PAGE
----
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Dugong again threatens new airfield at Henoko

Date Posted: 2009-08-27

The dugong is waggling its tail through a lawsuit filed by a group of Okinawans opposed to construction of a new Marine Corps airfield in northern Okinawa, serving as the core objection to the new facility.

The dugong, a relative of the American manatee found in Florida, is an endangered species, and a new lawsuit is challenging the government’s actions in following the environmental laws of Japan. The lawsuit filed in Naha District Court contends that environmental assessments pertaining to the planned new airfield and its runways extending into Oura Bay do not comply with the law. The lawsuit specifically argues the construction would endanger the dugong living in the area.

The Defense Ministry disagrees with the group, insisting it has conducted all appropriate and necessary evaluations to comply with the environmental impact law. A spokesman for the Defense Ministry and its Okinawa Defense Bureau says it will continue to “carry out procedures appropriately, in compliance with applicable environmental impact laws” as it moves the project forward.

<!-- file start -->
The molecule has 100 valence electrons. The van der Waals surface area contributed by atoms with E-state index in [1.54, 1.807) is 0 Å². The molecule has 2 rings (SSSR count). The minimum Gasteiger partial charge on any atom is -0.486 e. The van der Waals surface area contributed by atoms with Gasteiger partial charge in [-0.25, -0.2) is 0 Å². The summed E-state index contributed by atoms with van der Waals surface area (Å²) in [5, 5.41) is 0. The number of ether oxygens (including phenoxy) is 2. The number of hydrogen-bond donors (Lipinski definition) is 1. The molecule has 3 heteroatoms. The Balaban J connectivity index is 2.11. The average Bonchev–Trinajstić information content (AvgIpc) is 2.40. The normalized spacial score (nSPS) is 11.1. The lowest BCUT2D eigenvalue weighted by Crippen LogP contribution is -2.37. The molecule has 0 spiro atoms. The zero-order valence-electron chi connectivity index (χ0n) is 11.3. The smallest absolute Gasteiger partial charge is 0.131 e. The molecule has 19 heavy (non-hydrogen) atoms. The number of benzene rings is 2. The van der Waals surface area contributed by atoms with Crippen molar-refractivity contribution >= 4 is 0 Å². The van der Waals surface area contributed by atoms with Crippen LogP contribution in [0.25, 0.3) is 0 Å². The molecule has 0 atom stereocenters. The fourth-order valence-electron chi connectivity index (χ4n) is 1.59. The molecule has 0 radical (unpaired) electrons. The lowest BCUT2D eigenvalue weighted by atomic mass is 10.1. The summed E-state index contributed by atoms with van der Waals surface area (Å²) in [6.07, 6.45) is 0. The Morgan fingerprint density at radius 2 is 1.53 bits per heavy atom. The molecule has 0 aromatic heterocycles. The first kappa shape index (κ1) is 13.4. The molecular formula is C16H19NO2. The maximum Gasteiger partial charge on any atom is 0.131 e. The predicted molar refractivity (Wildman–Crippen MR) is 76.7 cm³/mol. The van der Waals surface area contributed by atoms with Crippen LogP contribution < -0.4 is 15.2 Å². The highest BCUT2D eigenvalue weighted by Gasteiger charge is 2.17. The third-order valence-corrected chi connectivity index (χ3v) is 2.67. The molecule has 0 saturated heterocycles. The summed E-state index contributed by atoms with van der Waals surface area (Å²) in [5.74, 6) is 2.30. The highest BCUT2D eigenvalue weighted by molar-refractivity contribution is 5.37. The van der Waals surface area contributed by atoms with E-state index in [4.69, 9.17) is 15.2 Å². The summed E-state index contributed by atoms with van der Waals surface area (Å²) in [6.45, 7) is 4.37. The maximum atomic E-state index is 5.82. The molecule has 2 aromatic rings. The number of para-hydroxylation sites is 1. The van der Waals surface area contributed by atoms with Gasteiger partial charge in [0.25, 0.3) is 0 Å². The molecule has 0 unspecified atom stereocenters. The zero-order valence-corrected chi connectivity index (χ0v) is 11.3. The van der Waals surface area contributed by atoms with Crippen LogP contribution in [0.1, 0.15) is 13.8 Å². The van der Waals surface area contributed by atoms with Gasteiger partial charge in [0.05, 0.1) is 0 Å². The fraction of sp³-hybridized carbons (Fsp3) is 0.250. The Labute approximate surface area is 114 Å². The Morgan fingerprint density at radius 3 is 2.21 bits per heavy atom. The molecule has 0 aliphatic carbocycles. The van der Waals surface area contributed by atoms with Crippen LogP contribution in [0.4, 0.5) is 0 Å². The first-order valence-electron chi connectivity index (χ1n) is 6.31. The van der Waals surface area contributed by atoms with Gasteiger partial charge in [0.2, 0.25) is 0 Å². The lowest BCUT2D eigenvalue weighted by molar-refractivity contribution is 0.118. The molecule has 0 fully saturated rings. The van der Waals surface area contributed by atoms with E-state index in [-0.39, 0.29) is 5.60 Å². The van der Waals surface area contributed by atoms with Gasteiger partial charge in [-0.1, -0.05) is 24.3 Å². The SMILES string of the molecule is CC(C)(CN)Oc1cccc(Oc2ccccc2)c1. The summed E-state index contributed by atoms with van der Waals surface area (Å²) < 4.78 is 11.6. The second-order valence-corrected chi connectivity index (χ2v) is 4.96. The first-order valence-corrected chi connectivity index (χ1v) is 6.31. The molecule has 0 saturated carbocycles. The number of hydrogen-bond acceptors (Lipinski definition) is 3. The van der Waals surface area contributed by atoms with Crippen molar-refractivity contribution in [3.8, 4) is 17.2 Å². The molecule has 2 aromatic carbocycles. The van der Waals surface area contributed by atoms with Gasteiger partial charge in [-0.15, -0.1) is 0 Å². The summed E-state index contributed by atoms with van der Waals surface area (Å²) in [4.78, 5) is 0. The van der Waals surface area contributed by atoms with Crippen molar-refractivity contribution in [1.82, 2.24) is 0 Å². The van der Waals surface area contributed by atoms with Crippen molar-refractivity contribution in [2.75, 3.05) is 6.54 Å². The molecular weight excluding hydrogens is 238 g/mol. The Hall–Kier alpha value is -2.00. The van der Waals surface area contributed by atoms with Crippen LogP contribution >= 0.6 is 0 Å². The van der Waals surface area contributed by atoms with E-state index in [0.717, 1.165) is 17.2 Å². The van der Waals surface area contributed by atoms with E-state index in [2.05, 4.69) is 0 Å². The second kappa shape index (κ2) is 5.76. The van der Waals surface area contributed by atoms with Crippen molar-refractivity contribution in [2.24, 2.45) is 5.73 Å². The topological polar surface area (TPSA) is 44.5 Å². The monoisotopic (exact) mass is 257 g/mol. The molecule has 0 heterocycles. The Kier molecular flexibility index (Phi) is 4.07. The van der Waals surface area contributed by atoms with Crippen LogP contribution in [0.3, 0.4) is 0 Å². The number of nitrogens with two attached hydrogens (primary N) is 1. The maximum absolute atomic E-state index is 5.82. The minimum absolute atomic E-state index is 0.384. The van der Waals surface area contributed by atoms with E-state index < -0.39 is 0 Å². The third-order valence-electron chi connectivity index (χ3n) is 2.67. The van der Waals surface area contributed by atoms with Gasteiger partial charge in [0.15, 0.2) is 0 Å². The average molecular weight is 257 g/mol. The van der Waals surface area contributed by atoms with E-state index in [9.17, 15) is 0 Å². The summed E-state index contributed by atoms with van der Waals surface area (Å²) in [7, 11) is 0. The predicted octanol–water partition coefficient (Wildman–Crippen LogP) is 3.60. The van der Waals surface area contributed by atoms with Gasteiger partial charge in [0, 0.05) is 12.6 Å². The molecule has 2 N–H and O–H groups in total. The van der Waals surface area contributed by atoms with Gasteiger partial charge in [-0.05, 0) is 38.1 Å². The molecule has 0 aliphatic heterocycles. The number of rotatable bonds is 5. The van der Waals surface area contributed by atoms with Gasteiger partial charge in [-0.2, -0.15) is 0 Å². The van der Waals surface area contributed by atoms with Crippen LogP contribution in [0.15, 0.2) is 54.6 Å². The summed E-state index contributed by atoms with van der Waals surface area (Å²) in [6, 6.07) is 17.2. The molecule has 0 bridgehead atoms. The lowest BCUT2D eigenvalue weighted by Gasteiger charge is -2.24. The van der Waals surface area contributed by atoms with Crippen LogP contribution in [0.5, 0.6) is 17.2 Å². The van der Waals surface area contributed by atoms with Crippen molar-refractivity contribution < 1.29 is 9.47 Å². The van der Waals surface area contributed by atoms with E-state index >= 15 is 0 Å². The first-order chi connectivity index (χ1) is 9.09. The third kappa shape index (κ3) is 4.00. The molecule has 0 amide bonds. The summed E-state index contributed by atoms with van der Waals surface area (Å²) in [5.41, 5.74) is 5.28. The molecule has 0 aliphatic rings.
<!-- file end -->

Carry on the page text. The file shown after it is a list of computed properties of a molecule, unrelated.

The Okinawa Dugong Protection Network Office wants the government to identify the specialists who did the research inspection of the dugong. Director Takenobu Tsuchida and one other man have filed the suit, demanding the Self Defense Okinawa Branch reveal the names of 16 individuals who worked on the project. The Japan Self Defense Force Okinawa Branch says “we can’t reveal details of contents and names of the specialists because of privacy rights, and if we opened the construction work data, it would interfere with proper work execution.”

Tsuchida says “the JSDF Okinawa Branch is still doing an investigation which is very dangerous to dugong.” He contends “dugong might go away or be shut down from outside Henoko,” and he accuses the JSDF of “creating a coverup of dugong habitat data. We need to know, and we have a right to know, what the 16 specialists say about the data.”

The 2006 agreement between Japan and the United States approved building the airfield on Camp Schwab, with two V-shape runways extending into the waters of Oura Bay. Local officials have challenged the runways’ location, with Okinawa Governor Hirokazu Nakaima wanting the runways extended another 50 meters or more into the bay in exchange for his blessings. Environmentalists maintain moving the runways further into the bay would add to the dangers to the environment, including the dugong and coral.

“Critical information is missing” from the government’s environmental reports, says a spokesman for the group filing the lawsuit. Hiroshi Ashitomi contends the government is determined to build the new airfield, regardless of the implications of environmental laws. Surrounding villages, as well as the Okinawa Prefecture Government, want the runways moved deeper into the bay as safety measures.

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